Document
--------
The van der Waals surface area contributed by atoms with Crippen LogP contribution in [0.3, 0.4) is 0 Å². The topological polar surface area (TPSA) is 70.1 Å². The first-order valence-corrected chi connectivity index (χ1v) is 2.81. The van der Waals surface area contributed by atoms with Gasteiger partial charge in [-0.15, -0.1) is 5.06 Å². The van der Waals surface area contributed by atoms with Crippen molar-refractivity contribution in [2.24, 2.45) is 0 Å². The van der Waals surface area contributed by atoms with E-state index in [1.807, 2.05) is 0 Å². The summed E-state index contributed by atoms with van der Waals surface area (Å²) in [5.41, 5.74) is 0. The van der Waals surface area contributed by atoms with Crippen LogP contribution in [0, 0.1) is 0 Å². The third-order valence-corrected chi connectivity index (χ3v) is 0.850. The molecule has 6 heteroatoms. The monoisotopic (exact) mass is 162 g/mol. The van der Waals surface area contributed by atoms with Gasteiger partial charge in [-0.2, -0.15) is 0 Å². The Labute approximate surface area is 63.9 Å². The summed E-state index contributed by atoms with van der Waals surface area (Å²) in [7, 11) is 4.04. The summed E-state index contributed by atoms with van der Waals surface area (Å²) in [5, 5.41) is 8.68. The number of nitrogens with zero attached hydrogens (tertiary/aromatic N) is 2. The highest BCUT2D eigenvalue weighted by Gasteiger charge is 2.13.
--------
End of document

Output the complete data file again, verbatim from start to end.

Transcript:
The van der Waals surface area contributed by atoms with Crippen LogP contribution in [0.3, 0.4) is 0 Å². The topological polar surface area (TPSA) is 70.1 Å². The first-order valence-corrected chi connectivity index (χ1v) is 2.81. The van der Waals surface area contributed by atoms with Gasteiger partial charge in [-0.15, -0.1) is 5.06 Å². The van der Waals surface area contributed by atoms with Crippen molar-refractivity contribution in [2.24, 2.45) is 0 Å². The van der Waals surface area contributed by atoms with E-state index in [1.807, 2.05) is 0 Å². The summed E-state index contributed by atoms with van der Waals surface area (Å²) in [5.41, 5.74) is 0. The van der Waals surface area contributed by atoms with Crippen LogP contribution in [0, 0.1) is 0 Å². The third-order valence-corrected chi connectivity index (χ3v) is 0.850. The molecule has 6 heteroatoms. The monoisotopic (exact) mass is 162 g/mol. The van der Waals surface area contributed by atoms with Gasteiger partial charge in [-0.2, -0.15) is 0 Å². The Labute approximate surface area is 63.9 Å². The summed E-state index contributed by atoms with van der Waals surface area (Å²) in [7, 11) is 4.04. The summed E-state index contributed by atoms with van der Waals surface area (Å²) in [5, 5.41) is 8.68. The number of nitrogens with zero attached hydrogens (tertiary/aromatic N) is 2. The highest BCUT2D eigenvalue weighted by Gasteiger charge is 2.13.